Perhaps the biggest difference between people like you and me is that your mindset is more comfortable with, and requires for its security, a rigid, ideological, black-and-white approach to the world. People like me can deal with ambiguity, shades of gray, and fluidity. I can say that *most* of the time, torture is a crime, and an abomination to be avoided, but there are perhaps the occasional instances where righteous and moral people may have little choice. I’d torture Bin Laden in a heartbeat, and you are no more a righteous or ‘better’ person than I am.

    And if Bin Laden and his cohorts would to have ever been imprisoned at Guantanamo, I’d be perfectly happy for them to have “no rights”. Did they care about their victims’ families, and *their* rights?

    And I’d look again at your attitudes towards the victims of terrorism that I point out. Your disclaimer sounds decidedly breezy and dismissive, so unfortunately the evidence, just from your behavior, is that you do in fact care more about the monsters than the victims.

    Personally, I think your mistake is in your blanket condemnation of the entire process. You’d be a more impressive, and more defensible and respected voice, if you were to make the effort to distinguish between *innocent* persons falsely imprisoned and harshly interrogated by mistake, and those who are not. If you were to campaign to free the wrongly imprisoned, you’d have all of decent humanity on your side.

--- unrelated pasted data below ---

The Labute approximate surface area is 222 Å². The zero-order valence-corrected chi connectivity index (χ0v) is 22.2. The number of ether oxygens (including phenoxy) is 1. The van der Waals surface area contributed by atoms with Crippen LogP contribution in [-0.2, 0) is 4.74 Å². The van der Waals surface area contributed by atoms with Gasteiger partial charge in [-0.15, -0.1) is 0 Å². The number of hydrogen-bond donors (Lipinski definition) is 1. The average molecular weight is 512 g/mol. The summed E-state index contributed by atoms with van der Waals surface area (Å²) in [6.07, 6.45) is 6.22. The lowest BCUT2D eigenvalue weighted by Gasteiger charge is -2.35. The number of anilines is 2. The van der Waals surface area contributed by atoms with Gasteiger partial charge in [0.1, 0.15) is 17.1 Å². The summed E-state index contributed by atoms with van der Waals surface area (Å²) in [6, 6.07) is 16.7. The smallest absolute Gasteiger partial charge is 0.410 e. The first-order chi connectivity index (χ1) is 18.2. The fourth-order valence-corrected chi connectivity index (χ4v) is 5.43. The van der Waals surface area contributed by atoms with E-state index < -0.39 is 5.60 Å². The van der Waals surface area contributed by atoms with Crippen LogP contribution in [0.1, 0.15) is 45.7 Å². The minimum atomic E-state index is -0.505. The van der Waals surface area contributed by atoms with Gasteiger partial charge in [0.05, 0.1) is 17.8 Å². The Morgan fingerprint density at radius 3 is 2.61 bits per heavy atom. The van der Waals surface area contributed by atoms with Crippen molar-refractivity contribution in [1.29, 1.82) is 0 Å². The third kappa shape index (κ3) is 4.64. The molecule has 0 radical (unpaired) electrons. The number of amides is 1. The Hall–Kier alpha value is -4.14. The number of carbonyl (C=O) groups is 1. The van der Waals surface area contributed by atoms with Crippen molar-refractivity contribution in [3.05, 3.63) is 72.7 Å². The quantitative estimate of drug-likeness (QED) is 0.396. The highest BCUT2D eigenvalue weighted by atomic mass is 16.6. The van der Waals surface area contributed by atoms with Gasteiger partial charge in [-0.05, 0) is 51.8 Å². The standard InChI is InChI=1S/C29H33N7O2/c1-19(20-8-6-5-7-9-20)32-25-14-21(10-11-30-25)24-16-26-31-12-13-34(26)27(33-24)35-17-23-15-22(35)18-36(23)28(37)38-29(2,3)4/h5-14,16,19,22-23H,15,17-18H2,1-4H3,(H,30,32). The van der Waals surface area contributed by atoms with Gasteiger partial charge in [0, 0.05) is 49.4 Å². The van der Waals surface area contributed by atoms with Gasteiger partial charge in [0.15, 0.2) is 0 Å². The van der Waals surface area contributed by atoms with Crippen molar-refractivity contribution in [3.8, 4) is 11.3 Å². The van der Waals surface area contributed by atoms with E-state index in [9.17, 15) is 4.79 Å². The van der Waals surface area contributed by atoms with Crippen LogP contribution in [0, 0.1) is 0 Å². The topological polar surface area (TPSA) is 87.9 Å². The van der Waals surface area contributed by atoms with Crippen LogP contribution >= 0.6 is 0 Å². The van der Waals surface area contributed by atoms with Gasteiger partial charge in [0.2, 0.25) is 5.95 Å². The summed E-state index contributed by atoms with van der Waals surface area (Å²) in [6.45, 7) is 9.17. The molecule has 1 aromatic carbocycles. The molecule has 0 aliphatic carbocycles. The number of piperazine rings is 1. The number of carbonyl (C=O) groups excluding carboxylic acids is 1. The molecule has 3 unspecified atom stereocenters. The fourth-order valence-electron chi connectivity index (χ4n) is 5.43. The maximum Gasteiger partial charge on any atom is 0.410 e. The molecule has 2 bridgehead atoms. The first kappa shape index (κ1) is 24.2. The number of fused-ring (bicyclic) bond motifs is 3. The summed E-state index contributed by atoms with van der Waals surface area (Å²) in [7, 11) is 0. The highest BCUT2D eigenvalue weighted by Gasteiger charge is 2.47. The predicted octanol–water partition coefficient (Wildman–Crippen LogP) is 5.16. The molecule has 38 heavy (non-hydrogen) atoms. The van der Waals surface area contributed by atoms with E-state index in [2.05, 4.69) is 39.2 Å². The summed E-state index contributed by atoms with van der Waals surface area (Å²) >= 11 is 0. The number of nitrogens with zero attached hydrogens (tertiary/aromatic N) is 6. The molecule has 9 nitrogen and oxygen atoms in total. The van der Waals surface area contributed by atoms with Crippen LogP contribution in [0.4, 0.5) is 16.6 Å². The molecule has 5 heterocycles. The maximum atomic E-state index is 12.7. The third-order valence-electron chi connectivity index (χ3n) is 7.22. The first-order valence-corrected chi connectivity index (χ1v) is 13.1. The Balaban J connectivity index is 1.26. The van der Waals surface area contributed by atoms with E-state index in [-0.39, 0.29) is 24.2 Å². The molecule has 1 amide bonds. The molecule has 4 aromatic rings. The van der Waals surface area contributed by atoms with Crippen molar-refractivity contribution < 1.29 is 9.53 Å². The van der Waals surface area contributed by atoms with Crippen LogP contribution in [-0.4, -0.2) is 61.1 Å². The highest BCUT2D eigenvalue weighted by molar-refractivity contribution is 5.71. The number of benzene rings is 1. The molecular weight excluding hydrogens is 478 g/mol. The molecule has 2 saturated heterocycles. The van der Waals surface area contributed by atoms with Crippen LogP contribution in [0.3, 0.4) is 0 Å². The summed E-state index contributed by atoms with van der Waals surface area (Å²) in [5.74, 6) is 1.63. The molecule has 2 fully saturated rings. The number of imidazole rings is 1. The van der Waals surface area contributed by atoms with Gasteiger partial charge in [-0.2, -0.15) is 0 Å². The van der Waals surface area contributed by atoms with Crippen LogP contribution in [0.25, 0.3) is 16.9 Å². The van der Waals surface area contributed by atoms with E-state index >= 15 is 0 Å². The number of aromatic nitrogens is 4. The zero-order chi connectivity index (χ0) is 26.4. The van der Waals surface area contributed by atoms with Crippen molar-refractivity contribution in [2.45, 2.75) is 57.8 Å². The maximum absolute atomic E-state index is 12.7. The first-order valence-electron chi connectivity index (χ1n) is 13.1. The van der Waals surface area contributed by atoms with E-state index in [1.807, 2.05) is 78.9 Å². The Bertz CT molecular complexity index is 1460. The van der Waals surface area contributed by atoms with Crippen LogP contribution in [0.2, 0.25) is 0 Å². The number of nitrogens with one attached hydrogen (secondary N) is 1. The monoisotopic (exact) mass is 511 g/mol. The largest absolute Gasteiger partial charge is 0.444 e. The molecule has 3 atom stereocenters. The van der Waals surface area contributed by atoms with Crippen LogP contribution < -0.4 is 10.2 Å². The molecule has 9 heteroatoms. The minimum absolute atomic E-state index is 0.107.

As it is, the shrill one-size-fits-all criticism, meaning you often get in bed with the devil and exalt him, means that most intelligent people will just write you off and dismiss your efforts as naive, and knee-jerk liberal.

  14. Andy Worthington says...

    You obviously haven’t read my work at all, have you, Susan, or you’d understand that I consistently “make the effort to distinguish between ‘innocent’ persons falsely imprisoned and harshly interrogated by mistake, and those who are not.” As you haven’t actually read anything I’ve written, it seems that the purpose of all this is to project things onto me. I write about the prisoners in Guantanamo and the flight from laws and treaties, and the chaotic policies of the Bush administration, that got them there. As that’s what I do, it’s ridiculous that you should chastise me for not doing something else — namely, writing about the victims of terrorism. And I’m sorry, but when people are rounded up without tried and tested checks on who they are, as happened in Afghanistan, then innocent people get swept up with terrorists, and when a “war” on criminals is declared, and soldiers get confused with terrorists, then you get the mess that is Guantanamo. I’d like there to have been justice for the victims of 9/11, as would have happened had they been tried in a federal court, which could have happened years ago had it not been for the Bush administration’s refusal to do so. I actually care about the 9/11 victims, who want justice, rather than seeing the men who allegedly killed their loved ones held indefinitely without a trial.
    I have to sleep now. I’ve spent far too much time attempting to discuss these issues with you, when all you’ll do is find another way of hurling abuse at me and not take in a word I’ve written. That’s not only pointless, but when you’re supposed to be engaging me in discussion and miss the point, or constantly seek ways to insult me, it’s actually offensive.